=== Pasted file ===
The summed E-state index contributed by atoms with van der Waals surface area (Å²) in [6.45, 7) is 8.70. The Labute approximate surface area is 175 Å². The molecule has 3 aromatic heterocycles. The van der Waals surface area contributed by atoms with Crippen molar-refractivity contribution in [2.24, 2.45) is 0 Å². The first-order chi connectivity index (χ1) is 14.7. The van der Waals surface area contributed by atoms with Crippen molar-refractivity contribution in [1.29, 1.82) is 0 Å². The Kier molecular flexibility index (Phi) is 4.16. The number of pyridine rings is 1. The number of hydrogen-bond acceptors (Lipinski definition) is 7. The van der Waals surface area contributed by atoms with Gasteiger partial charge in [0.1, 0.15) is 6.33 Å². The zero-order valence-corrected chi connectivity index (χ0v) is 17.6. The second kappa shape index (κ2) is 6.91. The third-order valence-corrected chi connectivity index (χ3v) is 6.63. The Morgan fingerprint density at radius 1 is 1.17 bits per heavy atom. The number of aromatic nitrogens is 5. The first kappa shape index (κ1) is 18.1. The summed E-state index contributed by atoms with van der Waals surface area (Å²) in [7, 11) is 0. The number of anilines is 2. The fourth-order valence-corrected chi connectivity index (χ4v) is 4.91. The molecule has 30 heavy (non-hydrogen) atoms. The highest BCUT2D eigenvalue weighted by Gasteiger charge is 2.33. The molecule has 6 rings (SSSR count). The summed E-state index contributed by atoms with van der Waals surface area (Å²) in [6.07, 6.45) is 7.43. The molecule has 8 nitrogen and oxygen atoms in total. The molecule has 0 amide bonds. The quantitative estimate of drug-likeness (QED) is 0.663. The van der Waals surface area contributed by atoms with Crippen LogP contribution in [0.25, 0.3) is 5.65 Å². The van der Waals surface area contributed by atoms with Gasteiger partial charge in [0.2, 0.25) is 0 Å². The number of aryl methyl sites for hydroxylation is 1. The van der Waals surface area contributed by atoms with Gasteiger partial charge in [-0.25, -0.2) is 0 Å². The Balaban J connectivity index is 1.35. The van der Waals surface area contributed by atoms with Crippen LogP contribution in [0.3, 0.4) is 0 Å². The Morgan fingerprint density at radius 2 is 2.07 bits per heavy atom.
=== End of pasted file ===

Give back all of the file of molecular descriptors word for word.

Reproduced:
The summed E-state index contributed by atoms with van der Waals surface area (Å²) in [6.45, 7) is 8.70. The Labute approximate surface area is 175 Å². The molecule has 3 aromatic heterocycles. The van der Waals surface area contributed by atoms with Crippen molar-refractivity contribution in [2.24, 2.45) is 0 Å². The first-order chi connectivity index (χ1) is 14.7. The van der Waals surface area contributed by atoms with Crippen molar-refractivity contribution in [1.29, 1.82) is 0 Å². The Kier molecular flexibility index (Phi) is 4.16. The number of pyridine rings is 1. The number of hydrogen-bond acceptors (Lipinski definition) is 7. The van der Waals surface area contributed by atoms with Gasteiger partial charge in [0.1, 0.15) is 6.33 Å². The zero-order valence-corrected chi connectivity index (χ0v) is 17.6. The second kappa shape index (κ2) is 6.91. The third-order valence-corrected chi connectivity index (χ3v) is 6.63. The Morgan fingerprint density at radius 1 is 1.17 bits per heavy atom. The number of aromatic nitrogens is 5. The first kappa shape index (κ1) is 18.1. The summed E-state index contributed by atoms with van der Waals surface area (Å²) in [7, 11) is 0. The number of anilines is 2. The fourth-order valence-corrected chi connectivity index (χ4v) is 4.91. The molecule has 30 heavy (non-hydrogen) atoms. The highest BCUT2D eigenvalue weighted by Gasteiger charge is 2.33. The molecule has 6 rings (SSSR count). The summed E-state index contributed by atoms with van der Waals surface area (Å²) in [6.07, 6.45) is 7.43. The molecule has 8 nitrogen and oxygen atoms in total. The molecule has 0 amide bonds. The quantitative estimate of drug-likeness (QED) is 0.663. The van der Waals surface area contributed by atoms with Crippen LogP contribution in [0.25, 0.3) is 5.65 Å². The van der Waals surface area contributed by atoms with Gasteiger partial charge in [0.2, 0.25) is 0 Å². The number of aryl methyl sites for hydroxylation is 1. The van der Waals surface area contributed by atoms with Gasteiger partial charge in [-0.25, -0.2) is 0 Å². The Balaban J connectivity index is 1.35. The van der Waals surface area contributed by atoms with Crippen LogP contribution in [0.3, 0.4) is 0 Å². The Morgan fingerprint density at radius 2 is 2.07 bits per heavy atom.